Ruger 10/22 Takedown Upgrades For SHTF

Best Survival Rifle

Outfitting the Ruger 10/22 Takedown for SHTF Duty: Since its introduction in March, 2012, the Ruger 10/22 Takedown has set the survival world on fire.  Finally, survivalists and outdoor enthusiasts had an esteemed rifle design of known reliability, quality, and accuracy that broke down easily – no tools required! – and stowed into an easily-managed included pack.  With other existing takedown .22 LR designs like the Armalite/Henry AR-7 and the Marlin “Papoose” either impossible to find or of…questionable…reliability and accuracy, the everyone-loves-it 10/22 quickly became the gold standard of survival .22 takedown rifles.

Ruger 10/22 Rundown

Top Survival Rifle

The Ruger 10/22 was introduced in 1964, and immediately became popular due to its low cost, innovative and compact 10-round flush-fitting detachable rotary magazine, quick and intuitive handling, and now-legendary reliability and accuracy. The original .22 Long Rifle caliber branched into a since-discontinued .22 Magnum variant, a well as a short-lived .17 HMR model. Many variations have been available over the years, including dedicated target models, youth models, and “tactical” models with flash suppressors and other “tacticool” goodies available.

Also Read: Ruger 10/22 Takedown Review

The aftermarket support for the 10/22 is nothing short of ridiculous and amazing.  A perusal of a Brownell’s catalog or online search for 10/22 accessories or parts will leave most 10/22 owners wiping away drool and wondering which bill(s) can be pushed off until next month. It’s an accessory wonderland that rivals the popularity of the AR-15 and 1911 offerings…and it’s just awesome.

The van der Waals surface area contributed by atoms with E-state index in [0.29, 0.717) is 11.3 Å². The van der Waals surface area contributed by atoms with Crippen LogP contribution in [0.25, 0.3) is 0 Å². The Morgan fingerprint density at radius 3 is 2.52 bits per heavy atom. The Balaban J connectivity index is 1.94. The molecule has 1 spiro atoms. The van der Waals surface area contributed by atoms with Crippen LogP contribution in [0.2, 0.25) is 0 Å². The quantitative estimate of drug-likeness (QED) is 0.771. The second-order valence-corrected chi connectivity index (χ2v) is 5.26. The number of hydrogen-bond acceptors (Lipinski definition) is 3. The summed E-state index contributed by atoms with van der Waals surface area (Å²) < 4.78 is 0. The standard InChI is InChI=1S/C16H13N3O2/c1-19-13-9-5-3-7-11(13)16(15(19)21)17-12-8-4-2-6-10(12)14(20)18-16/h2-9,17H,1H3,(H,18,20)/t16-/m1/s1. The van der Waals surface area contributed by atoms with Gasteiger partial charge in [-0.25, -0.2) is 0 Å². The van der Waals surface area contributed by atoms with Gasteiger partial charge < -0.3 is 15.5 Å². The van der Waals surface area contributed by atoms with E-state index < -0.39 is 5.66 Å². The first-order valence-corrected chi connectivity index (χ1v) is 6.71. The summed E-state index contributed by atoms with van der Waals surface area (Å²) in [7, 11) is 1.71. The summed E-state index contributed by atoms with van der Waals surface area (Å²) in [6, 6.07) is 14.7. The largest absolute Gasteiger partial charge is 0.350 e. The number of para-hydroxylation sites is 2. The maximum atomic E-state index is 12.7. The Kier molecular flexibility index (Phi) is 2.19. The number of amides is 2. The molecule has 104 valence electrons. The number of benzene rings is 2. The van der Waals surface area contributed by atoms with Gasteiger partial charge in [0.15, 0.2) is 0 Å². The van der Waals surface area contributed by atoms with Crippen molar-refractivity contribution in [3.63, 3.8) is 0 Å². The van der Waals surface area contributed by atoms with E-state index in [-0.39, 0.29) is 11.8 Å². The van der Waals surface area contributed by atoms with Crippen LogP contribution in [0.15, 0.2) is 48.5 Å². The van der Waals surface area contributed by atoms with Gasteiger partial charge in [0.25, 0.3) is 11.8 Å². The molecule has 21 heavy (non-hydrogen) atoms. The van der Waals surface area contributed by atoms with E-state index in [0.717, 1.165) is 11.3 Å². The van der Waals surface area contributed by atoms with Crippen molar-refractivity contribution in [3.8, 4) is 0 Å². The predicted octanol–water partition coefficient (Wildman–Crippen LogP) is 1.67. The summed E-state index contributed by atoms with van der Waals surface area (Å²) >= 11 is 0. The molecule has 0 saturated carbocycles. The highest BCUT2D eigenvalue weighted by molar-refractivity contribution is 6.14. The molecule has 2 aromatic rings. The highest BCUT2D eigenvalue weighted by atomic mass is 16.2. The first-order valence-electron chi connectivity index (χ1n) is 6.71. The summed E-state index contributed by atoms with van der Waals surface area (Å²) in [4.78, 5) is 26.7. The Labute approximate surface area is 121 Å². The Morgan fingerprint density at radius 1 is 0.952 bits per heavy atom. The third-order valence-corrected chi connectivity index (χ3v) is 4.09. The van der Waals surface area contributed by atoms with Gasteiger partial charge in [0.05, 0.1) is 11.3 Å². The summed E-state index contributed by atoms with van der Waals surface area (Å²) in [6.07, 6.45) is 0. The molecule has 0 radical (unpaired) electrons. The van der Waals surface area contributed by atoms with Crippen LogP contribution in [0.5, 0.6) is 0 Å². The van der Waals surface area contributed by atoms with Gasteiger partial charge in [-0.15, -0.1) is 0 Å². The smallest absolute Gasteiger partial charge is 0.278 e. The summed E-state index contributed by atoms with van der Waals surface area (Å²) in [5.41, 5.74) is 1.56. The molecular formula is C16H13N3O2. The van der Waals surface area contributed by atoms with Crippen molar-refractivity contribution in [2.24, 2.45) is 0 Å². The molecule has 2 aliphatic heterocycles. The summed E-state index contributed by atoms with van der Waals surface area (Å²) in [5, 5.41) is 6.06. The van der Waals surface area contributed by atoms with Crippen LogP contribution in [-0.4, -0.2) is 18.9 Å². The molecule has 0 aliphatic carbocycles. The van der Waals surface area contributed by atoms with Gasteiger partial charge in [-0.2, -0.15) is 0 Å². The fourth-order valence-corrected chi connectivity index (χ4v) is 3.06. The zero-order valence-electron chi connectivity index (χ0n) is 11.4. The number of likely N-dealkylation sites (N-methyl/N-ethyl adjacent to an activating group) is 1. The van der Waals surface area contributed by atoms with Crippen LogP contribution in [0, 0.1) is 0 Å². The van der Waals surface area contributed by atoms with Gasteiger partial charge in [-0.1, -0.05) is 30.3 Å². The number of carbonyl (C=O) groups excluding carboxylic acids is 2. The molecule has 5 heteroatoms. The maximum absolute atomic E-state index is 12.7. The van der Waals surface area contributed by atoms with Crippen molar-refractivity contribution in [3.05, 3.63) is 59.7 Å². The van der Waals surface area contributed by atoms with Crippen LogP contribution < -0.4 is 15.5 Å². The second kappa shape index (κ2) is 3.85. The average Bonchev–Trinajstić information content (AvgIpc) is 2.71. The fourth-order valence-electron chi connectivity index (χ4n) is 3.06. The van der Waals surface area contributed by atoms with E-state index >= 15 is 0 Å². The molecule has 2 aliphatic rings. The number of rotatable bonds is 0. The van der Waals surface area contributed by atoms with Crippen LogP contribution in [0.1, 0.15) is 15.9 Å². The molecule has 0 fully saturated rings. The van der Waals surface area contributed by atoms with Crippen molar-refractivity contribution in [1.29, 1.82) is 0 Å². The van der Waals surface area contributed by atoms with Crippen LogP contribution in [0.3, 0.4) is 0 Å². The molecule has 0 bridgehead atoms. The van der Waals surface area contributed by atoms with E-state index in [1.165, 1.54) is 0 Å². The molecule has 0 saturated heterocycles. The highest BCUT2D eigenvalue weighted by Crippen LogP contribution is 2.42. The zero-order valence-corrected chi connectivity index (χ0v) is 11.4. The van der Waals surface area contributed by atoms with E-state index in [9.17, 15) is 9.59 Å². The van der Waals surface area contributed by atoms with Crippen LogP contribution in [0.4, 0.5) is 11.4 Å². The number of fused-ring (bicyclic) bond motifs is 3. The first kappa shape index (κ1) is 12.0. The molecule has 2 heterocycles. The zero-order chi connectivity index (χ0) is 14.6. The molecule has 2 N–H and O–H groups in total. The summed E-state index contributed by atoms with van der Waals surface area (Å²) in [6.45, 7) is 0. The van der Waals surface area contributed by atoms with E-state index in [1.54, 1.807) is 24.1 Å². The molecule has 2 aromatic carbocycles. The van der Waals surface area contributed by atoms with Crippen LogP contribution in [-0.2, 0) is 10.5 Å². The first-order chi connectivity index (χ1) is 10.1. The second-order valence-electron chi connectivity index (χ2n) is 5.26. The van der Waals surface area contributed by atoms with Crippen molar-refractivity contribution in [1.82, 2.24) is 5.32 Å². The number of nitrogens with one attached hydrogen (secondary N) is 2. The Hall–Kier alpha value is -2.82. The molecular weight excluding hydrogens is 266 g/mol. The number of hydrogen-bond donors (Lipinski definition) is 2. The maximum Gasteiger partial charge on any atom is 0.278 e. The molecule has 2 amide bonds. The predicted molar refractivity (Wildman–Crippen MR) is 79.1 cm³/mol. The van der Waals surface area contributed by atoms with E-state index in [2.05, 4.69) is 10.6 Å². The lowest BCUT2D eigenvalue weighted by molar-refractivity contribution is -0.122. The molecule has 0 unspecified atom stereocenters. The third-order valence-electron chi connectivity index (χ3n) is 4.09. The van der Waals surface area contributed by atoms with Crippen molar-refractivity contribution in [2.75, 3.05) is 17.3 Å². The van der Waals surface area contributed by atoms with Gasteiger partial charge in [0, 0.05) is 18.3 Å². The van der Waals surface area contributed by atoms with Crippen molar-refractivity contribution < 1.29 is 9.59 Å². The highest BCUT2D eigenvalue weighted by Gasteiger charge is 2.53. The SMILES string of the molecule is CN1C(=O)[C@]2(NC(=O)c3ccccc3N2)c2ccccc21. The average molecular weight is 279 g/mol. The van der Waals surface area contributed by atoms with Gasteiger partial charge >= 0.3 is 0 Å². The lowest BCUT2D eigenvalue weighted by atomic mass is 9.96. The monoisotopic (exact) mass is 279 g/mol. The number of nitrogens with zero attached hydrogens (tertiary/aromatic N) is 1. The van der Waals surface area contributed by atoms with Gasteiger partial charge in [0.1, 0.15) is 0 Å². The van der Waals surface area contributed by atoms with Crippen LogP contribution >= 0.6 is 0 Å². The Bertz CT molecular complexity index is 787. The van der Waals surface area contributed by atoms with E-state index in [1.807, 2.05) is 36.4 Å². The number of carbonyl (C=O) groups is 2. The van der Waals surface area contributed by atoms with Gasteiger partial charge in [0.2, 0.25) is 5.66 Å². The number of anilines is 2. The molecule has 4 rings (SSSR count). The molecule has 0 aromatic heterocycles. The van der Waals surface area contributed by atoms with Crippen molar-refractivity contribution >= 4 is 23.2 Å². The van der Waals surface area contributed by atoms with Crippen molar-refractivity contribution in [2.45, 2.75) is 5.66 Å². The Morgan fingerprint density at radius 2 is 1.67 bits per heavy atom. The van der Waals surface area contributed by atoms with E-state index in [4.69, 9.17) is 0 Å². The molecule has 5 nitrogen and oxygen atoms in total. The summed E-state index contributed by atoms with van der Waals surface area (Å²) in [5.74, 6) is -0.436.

The standard 10/22 Takedown (TD) comes standard with a black synthetic stock, an anodized aluminum receiver and stainless steel 18.5” barrel. The barrel turns and pulls out of the receiver once the bolt has been locked back and the knurled locking nut has been loosened, breaking down into two sections that stow away into a padded case. The case sports two pouches on the outside (one with MOLLE straps) for extra magazines, ammunition, hearing protection, or whatever else you deem fit to keep with the rifle. On the inside of the case, there is one larger velcro-secured pouch that houses the receiver and rear stock assembly, and two smaller pouches, one of which holds the barrel and front stock assembly. It’s a great, reasonably well-thought-out system that is immediately attractive to many.


My Favorite Accessories for Ruger 10/22 Series

Before I dive-in to the must-haves for the Takedown, I wanted to share my favorite accessories that enhance the experience. Again, these are not must-haves. They are good-to-have and more “toys” to add to your list:

ACCESSORIES FEATURES
Magpul Hunter X-22 Takedown Stock review
  • Favorite Stock for Ruger 10/22 Takedown
  • Quick and simple to install
  • Compatible with all Ruger 10/22 accessories
Check Price on
Brownells.com
Check Price on
Amazon.com
Vortex crossfire 2 for ruger 10/22
  • Favorite Scope for Ruger 10/22
  • Anti-reflective, bright and clear views
  • Waterproof and fogproof performance
Check Price on
Brownells.com
Check Price on
Amazon.com
  • Favorite Sling for Ruger 10/22
  • Made with lightweight foam. No slip.
  • Swivel test to 300 pounds
Check Price on
Amazon.com
Truglo Rifle sight for Ruger 10/22
  • Favorite Sight for Ruger 10/22
  • CNC machined. Not for carbine barrels.
  • Front diameter is .060" and rear diameter is .035".
Check Price on
Brownells.com
Check Price on
Amazon.com
  • Favorite Magazine Release
  • Drop in part. Easy to install
  • Speed increase between Mag changes
Check Price on
Amazon.com
Handle for Ruger 10/22 review
  • Favorite Bolt Handle for 10/22
  • Ready-to-go. No gunsmithing needed.
  • Made in USA
Check Price on
Brownells.com
Check Price on
Amazon.com

Downsides of the Ruger 10/22 Takedown: Must-Have Upgrades

Top Survival Rifle